Kendrin R. Sonneville
Although most U.S. youth in an online survey reported that gun control laws could reduce mass shootings, approximately two-thirds also believed that guns should be allowed in the home, according to a study in JAMA Pediatrics.
“Our study shows that the nuances of gun control in our country are not lost on youth,” Kendrin R. Sonneville, ScD, RD, assistant professor in the department of nutritional sciences at the University of Michigan School of Public Health, told Infectious Diseases in Children. “Whereas most youth in our diverse sample are not firmly anti-gun, the majority of youth believe that gun control laws would reduce mass shootings.”
In their survey, Sonneville and colleagues included participants from the National MyVoice Text Message Cohort, a large-scale longitudinal mixed methods study of youth. The participants were recruited through Facebook and Instagram ads, using benchmarks to achieve a diverse sample. The researchers asked 1,153 participants questions in a text message survey, including their thoughts on guns in the home, if gun control laws would affect mass shootings and who should be allowed to own guns.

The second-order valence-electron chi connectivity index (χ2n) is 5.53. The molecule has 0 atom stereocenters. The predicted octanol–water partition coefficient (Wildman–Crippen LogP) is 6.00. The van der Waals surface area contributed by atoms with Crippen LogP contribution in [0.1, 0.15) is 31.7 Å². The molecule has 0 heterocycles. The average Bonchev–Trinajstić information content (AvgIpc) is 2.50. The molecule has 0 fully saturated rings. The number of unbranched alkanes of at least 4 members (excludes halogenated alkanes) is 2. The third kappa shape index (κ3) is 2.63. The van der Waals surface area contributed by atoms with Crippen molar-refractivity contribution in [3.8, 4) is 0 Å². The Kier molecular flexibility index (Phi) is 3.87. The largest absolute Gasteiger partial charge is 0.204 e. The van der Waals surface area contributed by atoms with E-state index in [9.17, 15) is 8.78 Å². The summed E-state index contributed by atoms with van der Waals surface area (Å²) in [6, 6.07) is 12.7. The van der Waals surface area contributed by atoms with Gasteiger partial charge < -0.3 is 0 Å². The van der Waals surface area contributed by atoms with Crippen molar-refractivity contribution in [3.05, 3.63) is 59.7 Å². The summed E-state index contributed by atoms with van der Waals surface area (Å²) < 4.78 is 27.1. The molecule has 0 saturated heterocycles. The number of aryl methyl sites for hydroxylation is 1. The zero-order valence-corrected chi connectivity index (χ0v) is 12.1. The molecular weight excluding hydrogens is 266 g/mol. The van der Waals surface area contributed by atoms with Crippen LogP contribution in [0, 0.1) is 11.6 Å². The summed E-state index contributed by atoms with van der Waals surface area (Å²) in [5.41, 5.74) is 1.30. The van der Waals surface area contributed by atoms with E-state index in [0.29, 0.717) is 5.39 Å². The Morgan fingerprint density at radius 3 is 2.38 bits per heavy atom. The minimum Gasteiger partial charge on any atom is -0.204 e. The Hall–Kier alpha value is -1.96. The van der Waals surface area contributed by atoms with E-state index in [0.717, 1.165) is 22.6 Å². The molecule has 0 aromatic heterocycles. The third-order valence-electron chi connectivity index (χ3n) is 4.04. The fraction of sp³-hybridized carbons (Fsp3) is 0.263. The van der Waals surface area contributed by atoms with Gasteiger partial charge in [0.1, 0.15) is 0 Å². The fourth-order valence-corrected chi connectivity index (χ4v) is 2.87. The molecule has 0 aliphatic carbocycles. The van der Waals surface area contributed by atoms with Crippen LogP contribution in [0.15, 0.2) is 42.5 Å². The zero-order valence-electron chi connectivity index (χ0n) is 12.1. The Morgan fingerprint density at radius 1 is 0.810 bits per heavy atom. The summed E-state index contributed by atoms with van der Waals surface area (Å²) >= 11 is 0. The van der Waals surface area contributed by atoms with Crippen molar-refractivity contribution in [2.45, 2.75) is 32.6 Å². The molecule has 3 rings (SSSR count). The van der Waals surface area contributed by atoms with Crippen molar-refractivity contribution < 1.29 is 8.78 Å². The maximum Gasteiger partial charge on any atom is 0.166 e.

Seven hundred seventy-two participants (59.3% female; 70% white; mean age, 18.32 years) responded to the survey, for a response rate of 67%.
The researchers wrote that 34% survey participants reported being “against” guns in the home, whereas 28% were “pro” guns in the home and 38% reported “conditional” thoughts about guns in the home, including proper storage and being kept away from children.
The majority of respondents (n = 468) reported that gun control laws could decrease mass shootings, whereas 33% said that such laws would not be enough to affect mass shootings.
Survey participants expressed concerns about gun access for people with mental illness, criminal records and a history of violence, the researchers said.
“Our findings also align with recent polls of adults showing the United States is polarized on this issue, with 42% of adults having a gun in the home and 48% in favor of an assault rifle ban,” Sonneville and colleagues wrote.
They also noted that American youth have been the target of several mass shootings and are positioning themselves in the gun control debate.
“Like their adult counterparts, most youth are not asking to ban all guns or to repeal the second amendment; rather, they support legislative action that they believe would make their country safer,” Sonneville said. – by Bruce Thiel
Disclosures: The authors report no relevant financial disclosures.